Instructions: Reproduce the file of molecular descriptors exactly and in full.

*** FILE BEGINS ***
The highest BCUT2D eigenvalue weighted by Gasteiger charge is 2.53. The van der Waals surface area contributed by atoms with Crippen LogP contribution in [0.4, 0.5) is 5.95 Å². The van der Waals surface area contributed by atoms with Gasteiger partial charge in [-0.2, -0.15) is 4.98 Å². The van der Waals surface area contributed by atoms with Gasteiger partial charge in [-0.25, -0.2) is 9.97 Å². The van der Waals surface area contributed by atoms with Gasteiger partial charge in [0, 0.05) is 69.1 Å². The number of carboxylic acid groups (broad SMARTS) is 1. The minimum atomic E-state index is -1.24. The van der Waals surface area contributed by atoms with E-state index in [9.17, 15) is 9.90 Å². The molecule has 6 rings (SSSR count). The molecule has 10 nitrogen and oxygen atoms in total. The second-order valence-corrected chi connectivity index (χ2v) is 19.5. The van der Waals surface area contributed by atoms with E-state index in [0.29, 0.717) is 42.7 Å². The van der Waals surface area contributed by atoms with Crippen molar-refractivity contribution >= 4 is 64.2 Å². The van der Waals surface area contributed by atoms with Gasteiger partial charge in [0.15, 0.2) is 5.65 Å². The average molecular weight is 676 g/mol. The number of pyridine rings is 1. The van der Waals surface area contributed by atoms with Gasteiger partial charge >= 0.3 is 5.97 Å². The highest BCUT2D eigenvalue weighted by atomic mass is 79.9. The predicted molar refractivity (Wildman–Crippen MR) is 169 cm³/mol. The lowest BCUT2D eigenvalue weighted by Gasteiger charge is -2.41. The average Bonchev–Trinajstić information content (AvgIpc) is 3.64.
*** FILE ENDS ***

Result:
The highest BCUT2D eigenvalue weighted by Gasteiger charge is 2.53. The van der Waals surface area contributed by atoms with Crippen LogP contribution in [0.4, 0.5) is 5.95 Å². The van der Waals surface area contributed by atoms with Gasteiger partial charge in [-0.2, -0.15) is 4.98 Å². The van der Waals surface area contributed by atoms with Gasteiger partial charge in [-0.25, -0.2) is 9.97 Å². The van der Waals surface area contributed by atoms with Gasteiger partial charge in [0, 0.05) is 69.1 Å². The number of carboxylic acid groups (broad SMARTS) is 1. The minimum atomic E-state index is -1.24. The van der Waals surface area contributed by atoms with E-state index in [9.17, 15) is 9.90 Å². The molecule has 6 rings (SSSR count). The molecule has 10 nitrogen and oxygen atoms in total. The second-order valence-corrected chi connectivity index (χ2v) is 19.5. The van der Waals surface area contributed by atoms with E-state index in [0.29, 0.717) is 42.7 Å². The van der Waals surface area contributed by atoms with Crippen molar-refractivity contribution >= 4 is 64.2 Å². The van der Waals surface area contributed by atoms with Gasteiger partial charge in [0.15, 0.2) is 5.65 Å². The average molecular weight is 676 g/mol. The number of pyridine rings is 1. The van der Waals surface area contributed by atoms with Gasteiger partial charge >= 0.3 is 5.97 Å². The highest BCUT2D eigenvalue weighted by atomic mass is 79.9. The predicted molar refractivity (Wildman–Crippen MR) is 169 cm³/mol. The lowest BCUT2D eigenvalue weighted by Gasteiger charge is -2.41. The average Bonchev–Trinajstić information content (AvgIpc) is 3.64.